Wednesday, November 2, 2011

Manhattan Baby (1982)

Title: Manhattan Baby (1982)

Director: Lucio Fulci


In Manhattan Baby, we meet the Hacker family while they are visiting Egypt. The father, George Hacker is an archeologist conducting an exploration of ancient Egyptian catacombs. While he does this with a colleague of his, his wife Emily and his daughter Susie go around Egypt exploring buildings and architecture, taking in the sights. Suddenly, a blind old lady walks up to Susie and hands her an Egyptian amulet. The blind old lady then disappears into thin air. Susie seems to think nothing of the lady vanishing into thin air before her very eyes (how typical of Fulci!) and decides to keep the amulet  and take it back home with her. At the same time, while exploring the ancient catacombs, George comes upon an ancient hieroglyph on the wall; a symbol of a snake. Suddenly, rays of blue light shoot out of the symbol and blind him! Will he regain his eye sight? And what’s up with the strange amulet that Susie brought back with her from Egypt? What strange powers does it hold?

Watching Lucio Fulci movies can sometimes be something of a challenge. Case in point: Manhattan Baby which proved to be a difficult movie for me to follow. I kept trying to pinpoint why the hell this was so. I mean, I watch so many movies, why can’t I grasp the ideas that Fulci is trying to put across with his visuals? What is it that distracts me from following? Then I figured it out, its Fulci’s camera movements! I had to rewind certain moments and re-watch them instantly until I realized that Fulci sometimes focused his camera on completely unnecessary things that had nothing to do with the story. Here we are focusing on a light bulb….for no reason whatsoever! Here we are panning out towards….what? Something else that doesn’t even matter or say anything that’s what! Why did Fulci do this so much? It’s almost as if he didn’t want you to understand the film. Some might try and pass this off as “visual poetry” or what have you, but I say boloney! I think it’s just lazy filmmaking, or just plain bad filmmaking. While watching Manhattan Baby it felt as if Fulci was actually purposely trying to confuse me as a watcher rather than helping me understand his story. This got really annoying after a while. Is it the “Italian Way” of telling a story? I mean, I’ve seen a lot of Fulci movies and have encountered this same feeling, so maybe it’s not just this film. Maybe it’s the way Fulci chooses to tell his stories that I find hard to follow. Whatever the case, you’ve been warned! This movie just might get on your nerves to the point where you’ll suddenly find yourself completely lost. And it’s not that it’s a difficult story to tell, or even a complex one, it’s just the way Fulci unfolds his story that gets in the way.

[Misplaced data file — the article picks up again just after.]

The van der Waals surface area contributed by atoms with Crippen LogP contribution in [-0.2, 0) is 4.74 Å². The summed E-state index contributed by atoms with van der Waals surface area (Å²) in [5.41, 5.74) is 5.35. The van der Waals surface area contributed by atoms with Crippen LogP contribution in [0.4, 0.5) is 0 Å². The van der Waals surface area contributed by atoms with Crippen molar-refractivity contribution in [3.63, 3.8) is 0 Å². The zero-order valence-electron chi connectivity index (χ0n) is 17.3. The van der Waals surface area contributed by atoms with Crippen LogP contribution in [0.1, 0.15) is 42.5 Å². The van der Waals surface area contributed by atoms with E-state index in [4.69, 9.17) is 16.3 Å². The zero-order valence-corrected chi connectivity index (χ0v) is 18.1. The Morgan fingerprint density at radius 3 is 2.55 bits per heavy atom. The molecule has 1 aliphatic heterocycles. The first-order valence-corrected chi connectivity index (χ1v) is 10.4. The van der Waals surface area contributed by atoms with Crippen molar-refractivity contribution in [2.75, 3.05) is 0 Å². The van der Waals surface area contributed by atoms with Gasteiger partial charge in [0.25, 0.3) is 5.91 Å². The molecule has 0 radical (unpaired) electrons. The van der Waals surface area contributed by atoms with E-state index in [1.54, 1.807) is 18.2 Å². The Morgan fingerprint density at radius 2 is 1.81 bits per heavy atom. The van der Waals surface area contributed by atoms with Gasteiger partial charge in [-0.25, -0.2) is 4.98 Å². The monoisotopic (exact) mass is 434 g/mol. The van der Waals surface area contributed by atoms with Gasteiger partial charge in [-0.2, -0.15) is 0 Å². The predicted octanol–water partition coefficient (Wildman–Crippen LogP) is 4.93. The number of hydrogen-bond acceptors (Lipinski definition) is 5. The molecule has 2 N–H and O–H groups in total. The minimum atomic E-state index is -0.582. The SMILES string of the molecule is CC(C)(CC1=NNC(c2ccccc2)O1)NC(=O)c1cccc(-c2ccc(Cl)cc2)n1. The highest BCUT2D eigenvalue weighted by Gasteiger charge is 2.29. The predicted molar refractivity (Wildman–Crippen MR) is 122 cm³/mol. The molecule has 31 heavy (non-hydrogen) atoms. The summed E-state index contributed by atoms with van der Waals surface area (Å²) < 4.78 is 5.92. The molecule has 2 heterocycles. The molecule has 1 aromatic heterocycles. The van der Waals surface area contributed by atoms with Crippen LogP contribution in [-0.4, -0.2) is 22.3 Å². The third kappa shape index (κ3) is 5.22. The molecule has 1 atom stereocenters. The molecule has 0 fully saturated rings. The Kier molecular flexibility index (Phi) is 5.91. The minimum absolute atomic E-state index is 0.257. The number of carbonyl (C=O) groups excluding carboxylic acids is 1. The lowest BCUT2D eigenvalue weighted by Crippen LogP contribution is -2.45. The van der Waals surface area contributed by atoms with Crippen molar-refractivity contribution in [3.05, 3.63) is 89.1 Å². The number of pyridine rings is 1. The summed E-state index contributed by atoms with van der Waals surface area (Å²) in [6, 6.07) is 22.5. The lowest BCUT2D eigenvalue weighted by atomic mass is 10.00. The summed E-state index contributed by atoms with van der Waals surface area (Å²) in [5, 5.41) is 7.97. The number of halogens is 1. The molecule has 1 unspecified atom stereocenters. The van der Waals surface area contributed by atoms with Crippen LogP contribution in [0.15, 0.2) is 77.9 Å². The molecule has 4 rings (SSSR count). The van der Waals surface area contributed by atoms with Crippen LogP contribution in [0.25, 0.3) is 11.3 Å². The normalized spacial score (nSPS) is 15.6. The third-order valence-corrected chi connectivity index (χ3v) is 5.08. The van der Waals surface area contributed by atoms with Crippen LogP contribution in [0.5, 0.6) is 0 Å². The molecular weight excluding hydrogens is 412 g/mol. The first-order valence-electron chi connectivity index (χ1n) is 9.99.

Fulci goes overboard with close ups of eyes on this one! 
There is a phrase amongst film buffs that is commonly used to refer to unexplainable moments in a film. That phrase is “What The Hell---?” or What the Fuck---?” In order to keep this blog family friendly, I’ll use “What the Hell---?” from here on in. The last Lucio Fulci film I saw that had an excessive amount of “What the Hell---?” moments was House by the Cemetery (1981). That one was a “What the Hell---?” type of film every step of the way. Just when you think House by the Cemetery  is starting to make some sense, right out of nowhere comes some image or situation that has nothing to do with the film, and ends up confusing you even more. I never thought the day would come, but House by the Cemetery is no longer the most confusing film in Lucio Fulci’s repertoire! Manhattan Baby has now taken its place! Manhattan Baby is overflowing with moments that have little to no explanation whatsoever. For example, on this film people disappear and are never heard of again…and nobody gives a damn if they do! Wouldn’t you be the least bit concerned if your co-worker suddenly vanished into thin air right in your own home? Wouldn’t you be freaked if some blind old lady handed you an amulet and she would suddenly disappear right in front of you? Wouldn’t that freak you for life? Well, not in the world of Manhattan Baby, things like these phase no one. And this are just some of the “What the Hell---?” moments I'm referring to, trust me, there are many more where those come from. So be ready for that. Manhattan Baby is a strange, strange movie.